Avalon CA is the main "town" on Santa Catalina Island CA, and is the name of the "ratecenter" for Catalona. It is a 5ESS-Remote, AVLNCA11RS0, hosted by at&t's (Pacific Bell's) 5ESS in Torrance CA, TRNCCA11DS0.
These days, there are also CLECs with service tariffed for Avalon CA, but provided by central office switches elsewhere in the Los Angeles CA mainland area. While their central office switch is NOT at Avalon, the CLEC's 310-NXX office codes are associated with the ratecenter of Avalon CA (Santa Catalina Island) for billing and tariff purposes.
BTW, the "basic" local calling area for Avalon CA (Santa Catalina Island) is ONLY Avalon CA and NOTHING ELSE. Of course, I suppose that the CLECs (and maybe even at&t formerly SBC formerly Pacific Bell) offer optional extended area plans. I don't find any cellular providers actually serving the RATECENTER of Avalon CA, but I expect that there are cell towers there, for people with cellphones associated with mainland ratecneters -- and you would be able to call "nationwide", although it could still be an intra-LATA toll call to call any cellphone FROM a landline associated with Avalon (Santa Catalina) if that cellphone is associated with a southern California ratecneter (and an inter-LATA toll call if the cellphone "visiting" Santa Catalina had a number outside of southern California) when calling from a landline at Catalina.
As for other Bell System manual offices still in existance circa 1970, I can think of these two:
- Lake Providence LA, South Central Bell, common battery manual
- Virginia City NV, Nevada Bell, actually MAGNETO
Both of these were converted to dial, probably #2-type ESS, around 1971 or 1972. Santa Catalina was also cutover to a #2-type ESS, I think a #2BESS, when originally cut from manual to dial in 1978, The #2-type (and rarely used #3-typoe) ESS offices were electronic but still "analog", not yet digital technology.
(The #4ESS is digital, but it is primarily a tandem or toll office, used mostly by AT&T, the legacy Long Lines side; The #5ESS is also digital, and can be used for local exclusively, toll exclusively, or operator services exclusively, or any combination).
I do not know the specifics of any of the other manual/magneto BELL exchanges in the US (and Bell Canada?) circa 1970.
But there were other manual and magneto office of non-Bell telcos in the US (and outside of Bell Canada's territory in Ontario & Quebec) in1970.
- Grand River (Iowa), cutover to dial in 1981 or 1982.
- Bryant Pond (Maine), cutover to dial in 1983.
Bryant Pond ME is said to be the VERY LAST magneto central office board in the US to be cutover to dial, and by 1983, I think it was a small digital office.
And it was said to be the last non-dial full-fledged "exchange" in that it served numerous customers on party and single lines which were "switched" between each other.
But even after Bryant Pond ME, there were still "ring down party lines" and (non-dial) toll-stations, throughout the US and Canada. In the US, some of these "toll stations" were even served by a BELL operator.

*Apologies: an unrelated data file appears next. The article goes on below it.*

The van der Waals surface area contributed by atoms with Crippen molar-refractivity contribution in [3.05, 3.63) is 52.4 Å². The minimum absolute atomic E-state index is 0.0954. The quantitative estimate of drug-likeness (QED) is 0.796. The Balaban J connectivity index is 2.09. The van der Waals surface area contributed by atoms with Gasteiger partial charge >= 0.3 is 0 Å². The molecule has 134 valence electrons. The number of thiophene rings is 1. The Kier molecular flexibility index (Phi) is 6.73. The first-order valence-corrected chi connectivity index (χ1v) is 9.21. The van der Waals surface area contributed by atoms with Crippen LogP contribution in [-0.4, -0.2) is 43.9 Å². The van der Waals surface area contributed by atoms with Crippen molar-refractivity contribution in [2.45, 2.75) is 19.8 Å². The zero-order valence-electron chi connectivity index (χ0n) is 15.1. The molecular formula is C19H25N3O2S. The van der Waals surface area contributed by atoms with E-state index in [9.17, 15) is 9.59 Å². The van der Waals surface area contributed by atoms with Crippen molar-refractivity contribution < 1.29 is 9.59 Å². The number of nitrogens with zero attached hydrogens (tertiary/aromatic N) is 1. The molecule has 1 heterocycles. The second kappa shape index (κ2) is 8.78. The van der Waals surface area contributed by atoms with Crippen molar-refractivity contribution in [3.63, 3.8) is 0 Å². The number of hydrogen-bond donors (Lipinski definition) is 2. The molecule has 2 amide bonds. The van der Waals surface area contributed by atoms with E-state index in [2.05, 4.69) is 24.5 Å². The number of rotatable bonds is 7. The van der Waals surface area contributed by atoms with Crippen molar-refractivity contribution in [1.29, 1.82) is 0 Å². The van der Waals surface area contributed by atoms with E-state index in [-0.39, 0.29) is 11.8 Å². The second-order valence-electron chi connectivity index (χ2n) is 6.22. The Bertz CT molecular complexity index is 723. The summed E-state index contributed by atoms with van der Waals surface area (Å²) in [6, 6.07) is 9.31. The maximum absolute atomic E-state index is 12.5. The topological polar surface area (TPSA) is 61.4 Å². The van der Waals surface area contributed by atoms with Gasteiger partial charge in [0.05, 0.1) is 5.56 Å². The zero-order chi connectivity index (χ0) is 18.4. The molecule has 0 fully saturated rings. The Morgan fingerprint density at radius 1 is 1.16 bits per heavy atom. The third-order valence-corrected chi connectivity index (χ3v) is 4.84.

The last known "ring down party line" in the US to be converted to regular dial operation was Shoup (Idaho), around 1990. There were about20 customers who shared a common party line, single open wire with "earth/ground return", and "rang" each other by coded ringing (of course, most were already listening-in on the party line anyway), but a long ring for about 10-seconds in duration would signal the serving operator in (non-Bell) Salmon River ID to answer the line, if someone was calling someone elsewhere in the world. And that Salmon River ID operator was also the "inward" operator for calls placed TO a Shoup ID customer. By 1989/90, AT&T, US-West, and the local independent telco serving Salmon River ID at the time, realized that something had to be done about upgrading Shoup ID. Another independent telco came in and was tariffed to provide digital dial service to the handful of customers in Shoup ID.
And then, there were still several "individual" subscribers in some of most remote out-of-the-way locations which were served as a "toll station". These are those "oddball" places in Nevada and California, which had to be placed through the operator. I think that AT&T, SBC, and the various local independent telcos in these states who might have served these points, finally eliminated those toll stations which no longer really existed, since they had still been listed in some industry routing and billing documents, and for those which still did exist, they were finally given regular tariffed dial service, probably around 2002 or 2003.
I do NOT know what the current situation might be in remote parts of northern Canada or elsewhere in the North American network or anywhere else in the world.
a/b***** Moderator's Note *****
I want to have at least _one_ Magneto telephone _somewhere_. It's something we have to do: like the Field Of Dreams, if we build it, they will come. Somewhere in North America there has to be a desolate outpost which still has a crank on the phone, and all we need to do is find it, find a switchboard that can serve it, and we're there.
Decades of Hollywood movies are crying out for their kinder, gentler rural past. So am I.